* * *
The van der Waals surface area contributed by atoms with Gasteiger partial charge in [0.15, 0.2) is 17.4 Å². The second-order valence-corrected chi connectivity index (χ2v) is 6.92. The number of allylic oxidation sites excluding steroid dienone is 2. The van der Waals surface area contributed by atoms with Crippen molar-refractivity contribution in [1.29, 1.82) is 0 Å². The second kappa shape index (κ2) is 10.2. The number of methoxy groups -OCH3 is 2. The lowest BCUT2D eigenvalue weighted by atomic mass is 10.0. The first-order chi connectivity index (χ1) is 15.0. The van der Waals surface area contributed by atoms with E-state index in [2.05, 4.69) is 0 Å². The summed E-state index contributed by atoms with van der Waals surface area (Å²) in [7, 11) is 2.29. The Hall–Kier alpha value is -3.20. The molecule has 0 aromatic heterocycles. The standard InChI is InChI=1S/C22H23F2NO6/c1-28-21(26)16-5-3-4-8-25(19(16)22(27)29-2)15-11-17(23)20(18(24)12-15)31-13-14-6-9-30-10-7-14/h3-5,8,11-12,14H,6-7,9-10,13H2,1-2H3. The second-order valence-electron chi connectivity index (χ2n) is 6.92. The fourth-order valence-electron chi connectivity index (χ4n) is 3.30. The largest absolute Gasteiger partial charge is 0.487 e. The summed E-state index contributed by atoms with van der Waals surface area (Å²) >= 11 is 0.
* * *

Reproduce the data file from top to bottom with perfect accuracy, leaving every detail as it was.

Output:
The van der Waals surface area contributed by atoms with Gasteiger partial charge in [0.15, 0.2) is 17.4 Å². The second-order valence-corrected chi connectivity index (χ2v) is 6.92. The number of allylic oxidation sites excluding steroid dienone is 2. The van der Waals surface area contributed by atoms with Crippen molar-refractivity contribution in [1.29, 1.82) is 0 Å². The second kappa shape index (κ2) is 10.2. The number of methoxy groups -OCH3 is 2. The lowest BCUT2D eigenvalue weighted by atomic mass is 10.0. The first-order chi connectivity index (χ1) is 15.0. The van der Waals surface area contributed by atoms with E-state index in [2.05, 4.69) is 0 Å². The summed E-state index contributed by atoms with van der Waals surface area (Å²) in [7, 11) is 2.29. The Hall–Kier alpha value is -3.20. The molecule has 0 aromatic heterocycles. The standard InChI is InChI=1S/C22H23F2NO6/c1-28-21(26)16-5-3-4-8-25(19(16)22(27)29-2)15-11-17(23)20(18(24)12-15)31-13-14-6-9-30-10-7-14/h3-5,8,11-12,14H,6-7,9-10,13H2,1-2H3. The second-order valence-electron chi connectivity index (χ2n) is 6.92. The fourth-order valence-electron chi connectivity index (χ4n) is 3.30. The largest absolute Gasteiger partial charge is 0.487 e. The summed E-state index contributed by atoms with van der Waals surface area (Å²) >= 11 is 0.